We explored the level of technology utilization in supporting children with cognitive disabilities at schools, speech clinics, and with assistive communication at home. Anecdotal evidence, literature research, and our own survey of special needs educators in Central Florida reveal that use of technology is minimal in classrooms for students with special needs even when scientific research has shown the effectiveness of video modeling in teaching children with special needs new skills and behaviors. Research also shows that speech and language therapists utilize a manual approach to elicit and analyze language samples from children with special needs. While technology is utilized in augmentative and alternative communication, many caregivers utilize paper-based picture exchange systems, storyboards, and daily schedules when assisting their children with their communication needs. We developed and validated three software frameworks to aid language therapists, teachers, and caregivers in supporting children with cognitive disabilities and related special needs. The Analysis of Social Discourse Framework proposes that language therapists use social media discourse instead of direct elicitation of language samples. The framework presents an easy-to-use approach to analyzing language samples based on natural language processing. We validated the framework by analyzing public social discourse from three unrelated sources. The Applied Interventions for eXceptional-needs (AIX) framework allows classroom teachers to implement and track interventions using easy-to-use smartphone applications. We validated the framework by conducting a sixteen-week pilot case study in a school for students with special needs in Central Florida. The Language Enhancements for eXceptioanl Youth (LEXY) framework allows for the development of a new class of augmentative and alternative communication tools that are based on conversational chatbots that assist children with special needs while utilizing a model of the world curated by their caregivers. We validated the framework by simulating an interaction between a prototype chatbot that we developed, a child with special needs, and the child's caregiver.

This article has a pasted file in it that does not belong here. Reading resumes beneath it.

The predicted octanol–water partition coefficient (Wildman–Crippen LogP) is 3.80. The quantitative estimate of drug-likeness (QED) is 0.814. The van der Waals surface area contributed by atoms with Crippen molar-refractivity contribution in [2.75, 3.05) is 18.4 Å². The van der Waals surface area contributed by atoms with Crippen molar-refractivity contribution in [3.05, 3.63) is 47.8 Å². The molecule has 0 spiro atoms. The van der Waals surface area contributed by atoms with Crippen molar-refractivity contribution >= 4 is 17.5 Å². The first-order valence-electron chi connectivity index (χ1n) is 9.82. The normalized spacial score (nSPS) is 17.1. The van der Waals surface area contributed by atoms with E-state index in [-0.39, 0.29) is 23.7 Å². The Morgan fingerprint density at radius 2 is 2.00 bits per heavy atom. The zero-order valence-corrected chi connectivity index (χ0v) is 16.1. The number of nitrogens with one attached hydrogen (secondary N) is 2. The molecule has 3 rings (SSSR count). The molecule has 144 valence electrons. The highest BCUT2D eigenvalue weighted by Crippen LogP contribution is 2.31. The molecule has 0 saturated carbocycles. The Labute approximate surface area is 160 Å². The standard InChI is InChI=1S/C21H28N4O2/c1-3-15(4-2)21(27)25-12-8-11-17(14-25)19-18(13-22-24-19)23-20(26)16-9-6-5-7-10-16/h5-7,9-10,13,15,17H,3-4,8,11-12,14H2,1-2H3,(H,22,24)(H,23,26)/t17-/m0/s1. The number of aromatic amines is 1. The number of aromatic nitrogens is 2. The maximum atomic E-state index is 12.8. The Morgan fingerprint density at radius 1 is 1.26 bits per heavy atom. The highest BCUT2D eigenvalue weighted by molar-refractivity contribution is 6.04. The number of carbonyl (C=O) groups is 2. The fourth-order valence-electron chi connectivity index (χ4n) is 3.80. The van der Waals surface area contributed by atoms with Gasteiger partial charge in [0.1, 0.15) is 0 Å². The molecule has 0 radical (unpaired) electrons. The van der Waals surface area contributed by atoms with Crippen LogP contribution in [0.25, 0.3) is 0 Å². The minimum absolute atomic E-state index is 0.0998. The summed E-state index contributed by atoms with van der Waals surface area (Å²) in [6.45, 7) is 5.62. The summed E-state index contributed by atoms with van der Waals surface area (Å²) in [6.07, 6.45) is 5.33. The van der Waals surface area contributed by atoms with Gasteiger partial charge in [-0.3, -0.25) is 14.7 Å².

Doctor of Philosophy (Ph.D.)
College of Engineering and Computer Science
Modeling & Simulation
Length of Campus-only Access
Doctoral Dissertation (Open Access)
Abualsamid, Ahmad, "Applied Software Tools for Supporting Children with Intellectual Disabilities" (2018). Electronic Theses and Dissertations. 5811.